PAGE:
Intracellular water is the water located inside your cells.  It comprises 70% of the cytosol, which is a mix of water and other dissolved elements.  In healthy people, it makes up the other 2/3 of the water inside your body.


The intracellular water is the location of important cellular processes, and although it has many functions, a very important one is that it allows molecules to be transported to the different organelles inside the cell.  Essentially, the Intracellular water picks up where the Extracellular water left off by continuing the pathway for fuel to be transported to the cells.

Balance is the Key


When it comes to your body water and you, the most important thing to strive for is balance. Your Intracellular fluid: Extracellular fluid must remain at the same levels with respect to each other.


A healthy fluid distribution has been estimated at a 3:2 ratio of ICW:ECW. If your body water falls out of balance, this can signal changes in your health and body composition. Whether these changes are positive or negative depends on which type of water becomes unbalanced.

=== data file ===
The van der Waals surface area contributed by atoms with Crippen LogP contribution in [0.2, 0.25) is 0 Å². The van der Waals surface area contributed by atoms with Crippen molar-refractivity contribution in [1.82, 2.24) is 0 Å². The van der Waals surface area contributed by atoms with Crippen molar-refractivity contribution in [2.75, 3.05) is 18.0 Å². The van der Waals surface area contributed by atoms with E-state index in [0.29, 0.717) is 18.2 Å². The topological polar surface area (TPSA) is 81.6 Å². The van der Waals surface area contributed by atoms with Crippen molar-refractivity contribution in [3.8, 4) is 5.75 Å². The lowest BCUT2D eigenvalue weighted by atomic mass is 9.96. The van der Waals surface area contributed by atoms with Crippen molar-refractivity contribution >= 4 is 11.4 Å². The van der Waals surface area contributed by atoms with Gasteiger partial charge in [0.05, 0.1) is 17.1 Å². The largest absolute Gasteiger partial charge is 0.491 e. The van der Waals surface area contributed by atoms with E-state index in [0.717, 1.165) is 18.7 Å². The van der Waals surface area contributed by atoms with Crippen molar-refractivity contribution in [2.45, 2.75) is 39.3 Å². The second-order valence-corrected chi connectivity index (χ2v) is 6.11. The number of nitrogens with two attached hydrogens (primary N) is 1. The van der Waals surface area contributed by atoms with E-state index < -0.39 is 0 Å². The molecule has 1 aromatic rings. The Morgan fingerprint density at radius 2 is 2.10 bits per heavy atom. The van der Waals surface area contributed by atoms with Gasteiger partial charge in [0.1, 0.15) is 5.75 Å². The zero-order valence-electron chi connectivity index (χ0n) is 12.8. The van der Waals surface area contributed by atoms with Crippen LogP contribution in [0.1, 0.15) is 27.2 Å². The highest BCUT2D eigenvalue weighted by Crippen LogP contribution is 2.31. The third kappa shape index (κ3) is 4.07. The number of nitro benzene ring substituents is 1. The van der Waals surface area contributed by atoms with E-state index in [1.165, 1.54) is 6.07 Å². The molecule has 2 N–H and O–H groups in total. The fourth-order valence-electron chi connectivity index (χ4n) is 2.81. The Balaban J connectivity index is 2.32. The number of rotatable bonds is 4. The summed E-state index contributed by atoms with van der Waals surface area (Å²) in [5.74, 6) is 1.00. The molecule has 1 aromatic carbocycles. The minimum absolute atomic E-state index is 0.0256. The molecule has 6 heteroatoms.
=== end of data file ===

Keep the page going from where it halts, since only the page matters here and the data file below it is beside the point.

Positive: Increased  ICW

Having slightly more ICW than normal isn’t necessarily a bad thing. In fact, it can signal positive changes in your body composition. 

Increased muscle mass is due to the enlargement of the number and size of muscle cells.  When the muscle cells become enlarged, they are able to take in (and require) more ICW in order to power their cellular functions.  Research has shown that resistance exercise can lead to increased intracellular water in humans as a result of increased Lean Body Mass.


Negative: Excess ECW

If your ECW increases in relation to your ICW, this is something you should take special note of.  Unlike ICW, you do not want to see your ECW increasing beyond normal levels. Excess ECW can indicate health risks, including:


Inflammation

During inflammation, the body sends additional blood flow to the damaged area.  This causes an increase in extracellular water in a particular area. Inflammation occurs when part of the body gets damaged or bruised and is a normal bodily response to injury.  This is called acute inflammation and is a temporary increase in ECW.